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Nanoscale Sulfur as a Novel Fertilizer for Promoting Wheat (Triticum aestivum L.) Growth and Yield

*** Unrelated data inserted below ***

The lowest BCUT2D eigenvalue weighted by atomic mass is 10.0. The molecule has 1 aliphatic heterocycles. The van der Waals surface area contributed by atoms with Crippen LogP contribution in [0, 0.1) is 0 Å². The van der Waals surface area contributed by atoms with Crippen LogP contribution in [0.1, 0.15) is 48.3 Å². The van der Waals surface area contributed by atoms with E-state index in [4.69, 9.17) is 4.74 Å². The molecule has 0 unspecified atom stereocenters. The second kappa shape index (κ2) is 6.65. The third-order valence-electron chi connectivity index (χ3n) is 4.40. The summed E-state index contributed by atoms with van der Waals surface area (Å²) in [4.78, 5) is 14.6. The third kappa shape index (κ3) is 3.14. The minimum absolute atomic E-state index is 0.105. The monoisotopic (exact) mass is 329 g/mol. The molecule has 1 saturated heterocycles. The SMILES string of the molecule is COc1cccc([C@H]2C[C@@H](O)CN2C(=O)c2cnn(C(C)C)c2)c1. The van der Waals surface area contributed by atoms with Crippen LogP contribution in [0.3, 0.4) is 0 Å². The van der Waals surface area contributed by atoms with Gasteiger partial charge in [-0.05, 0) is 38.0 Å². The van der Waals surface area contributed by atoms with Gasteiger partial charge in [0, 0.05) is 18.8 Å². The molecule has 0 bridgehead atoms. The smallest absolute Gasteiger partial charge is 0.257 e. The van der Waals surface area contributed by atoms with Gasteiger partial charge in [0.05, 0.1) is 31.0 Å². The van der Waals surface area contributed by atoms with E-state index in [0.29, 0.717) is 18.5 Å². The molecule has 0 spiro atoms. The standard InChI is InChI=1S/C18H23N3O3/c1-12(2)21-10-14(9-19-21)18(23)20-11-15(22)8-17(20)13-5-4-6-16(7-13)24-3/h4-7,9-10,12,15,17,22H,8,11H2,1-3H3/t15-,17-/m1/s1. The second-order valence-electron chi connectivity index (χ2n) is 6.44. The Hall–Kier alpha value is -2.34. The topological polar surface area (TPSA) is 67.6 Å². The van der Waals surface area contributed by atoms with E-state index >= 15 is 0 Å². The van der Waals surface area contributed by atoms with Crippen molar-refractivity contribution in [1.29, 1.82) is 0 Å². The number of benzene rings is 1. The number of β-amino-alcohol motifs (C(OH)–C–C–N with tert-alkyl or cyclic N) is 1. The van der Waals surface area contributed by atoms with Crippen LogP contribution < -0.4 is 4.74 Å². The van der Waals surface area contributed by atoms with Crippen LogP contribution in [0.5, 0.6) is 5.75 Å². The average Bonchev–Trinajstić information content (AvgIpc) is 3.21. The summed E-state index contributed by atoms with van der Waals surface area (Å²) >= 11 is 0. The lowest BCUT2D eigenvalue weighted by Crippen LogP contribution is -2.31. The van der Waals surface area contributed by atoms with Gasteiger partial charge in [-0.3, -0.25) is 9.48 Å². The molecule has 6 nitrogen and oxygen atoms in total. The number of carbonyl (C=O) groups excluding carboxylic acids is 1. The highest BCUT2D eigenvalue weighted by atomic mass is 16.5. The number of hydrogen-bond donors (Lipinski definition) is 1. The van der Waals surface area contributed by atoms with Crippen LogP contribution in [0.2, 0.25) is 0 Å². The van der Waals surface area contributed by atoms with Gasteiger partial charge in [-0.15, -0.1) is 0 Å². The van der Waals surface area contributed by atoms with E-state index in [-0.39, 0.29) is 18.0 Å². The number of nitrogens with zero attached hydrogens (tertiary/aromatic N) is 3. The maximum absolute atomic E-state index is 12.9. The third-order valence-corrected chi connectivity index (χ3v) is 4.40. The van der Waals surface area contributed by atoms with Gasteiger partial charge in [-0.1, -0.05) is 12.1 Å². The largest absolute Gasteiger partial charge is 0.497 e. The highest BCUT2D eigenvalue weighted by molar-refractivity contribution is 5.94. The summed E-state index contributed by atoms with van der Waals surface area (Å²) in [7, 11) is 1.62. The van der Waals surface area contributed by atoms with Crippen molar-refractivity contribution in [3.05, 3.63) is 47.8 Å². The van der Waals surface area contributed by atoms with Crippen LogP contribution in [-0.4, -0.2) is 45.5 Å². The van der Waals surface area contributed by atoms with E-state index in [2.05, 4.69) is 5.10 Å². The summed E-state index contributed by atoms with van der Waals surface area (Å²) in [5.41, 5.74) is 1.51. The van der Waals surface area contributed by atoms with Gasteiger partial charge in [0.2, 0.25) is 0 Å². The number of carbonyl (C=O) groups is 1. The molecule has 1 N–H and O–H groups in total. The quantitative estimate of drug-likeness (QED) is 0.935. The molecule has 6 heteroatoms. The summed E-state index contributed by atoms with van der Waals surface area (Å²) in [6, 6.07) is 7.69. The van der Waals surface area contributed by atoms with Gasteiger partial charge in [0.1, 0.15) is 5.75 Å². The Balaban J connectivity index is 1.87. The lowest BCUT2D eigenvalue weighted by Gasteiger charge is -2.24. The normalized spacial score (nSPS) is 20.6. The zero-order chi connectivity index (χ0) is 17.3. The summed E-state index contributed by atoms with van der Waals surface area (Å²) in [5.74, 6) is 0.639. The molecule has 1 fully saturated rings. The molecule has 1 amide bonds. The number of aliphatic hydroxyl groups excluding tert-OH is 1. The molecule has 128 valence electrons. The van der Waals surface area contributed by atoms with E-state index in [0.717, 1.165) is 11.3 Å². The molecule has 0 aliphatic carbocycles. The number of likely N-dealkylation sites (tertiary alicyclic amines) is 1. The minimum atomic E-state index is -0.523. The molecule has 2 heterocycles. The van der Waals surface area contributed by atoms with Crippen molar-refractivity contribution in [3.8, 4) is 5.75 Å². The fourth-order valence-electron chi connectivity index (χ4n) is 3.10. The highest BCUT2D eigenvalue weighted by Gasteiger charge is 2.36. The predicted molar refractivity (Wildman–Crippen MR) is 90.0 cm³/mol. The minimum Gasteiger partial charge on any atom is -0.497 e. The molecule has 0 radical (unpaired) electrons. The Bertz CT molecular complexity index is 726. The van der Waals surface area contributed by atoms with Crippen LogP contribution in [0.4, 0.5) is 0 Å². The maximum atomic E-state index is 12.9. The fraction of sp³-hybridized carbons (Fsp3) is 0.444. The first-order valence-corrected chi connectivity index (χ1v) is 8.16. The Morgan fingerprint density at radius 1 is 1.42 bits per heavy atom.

As the population continues to rise, there becomes an ever-increasing need for sustainable food production not only to produce enough food but also to ensure the feasibility of our farmland for years to come. In an effort to curb this problem, nanotechnology is an up-and-coming strategy that acts as a sustainable method of boosting a crop’s growth and yield, especially the use of nanoscale sulfur. The work included in this thesis is an investigation into the question of whether this technology has the potential to increase these parameters in Spring wheat var. Louise (Triticum aestivum L.). In order to answer this question, several application methods including soil amendment, foliar spray, and seed priming were utilized and the results of which are presented below. Methods used to compare each of the treatments include recording different growth parameters such as the Soil Plant Analysis Development (SPAD) value and ethanol assays for the chlorophyll content along with the linear electron flow and Fv/Fm (a sensitive indicator of plant photosynthetic performance or maximum quantum yield of photosystem II) values to assess plant stress. Short-term and maturity experiments were performed and after harvest, parameters such as dry biomass (straw and root), tiller number, flag leaf length, ear length, harvest index, and seed yield were recorded to further assess whether nano sulfur has beneficial impacts on wheat. The goal of this research is to provide additional insights into the use of nanosulfur in wheat agriculture and act as a supplement to other research being performed in this field. From the results, it was found that when plants were treated with the sulfur treatments using the foliar spray application method, there were many increases in the parameters being investigated for increased growth and yield. Agronomic parameters included the flag leaf length, dry straw weight, and seed weight per plant while photosynthetic parameters included SPAD, Fv/Fm, and LEF. At all three concentrations (50, 100, and 200 ppm) foliar applications, the nanosulfur (NS)and nanosulfur coated with stearic acid (NS SA) and sulfate showed a significant increase in chlorophyll 6.3-10.7%), dry biomass (7.9-14.6%), Fv/FM (2.8-3.0%) whereas the bulk sulfur was less effective. Further, 50 ppm, there are highly significant increases across all treatments (BS, sulfate, NS, NS SA, and NS PVP) with 26.9%, 26.1%, 24.5%, 18.4%, and 16.3% increases, respectively, compared to the control group. At 100 ppm application rates, there are highly significant increases in BS (24.8%), sulfate (29.5%), NS SA (15.3%), and the NS treatment (11.2%). When 200 ppm was used, there were highly significant results in BS (34.0%), sulfate (20.9%), NS SA (53.2%), and NS PVP (42.8%) treatment groups, while plants treated with NS SA had a slight but significant increase (13.5%) when compared to the control. From these, it was shown that the sodium sulfate and stearic acid coated nanosulfur had the most consistent significant increases in these parameters, leading to this conclusion. For soil amendment assay, the results were not very conclusive but overall NS and NS SA group showed significant increases in the number of tillers and the length of primary ears whereas BS and sulfate treatments caused a significant decrease in these parameters. From this research, the data that resulted from the soil amendment and seed priming experiments were somewhat inconclusive, indicating that additional research is required to further understand the mechanism for these two application methods.
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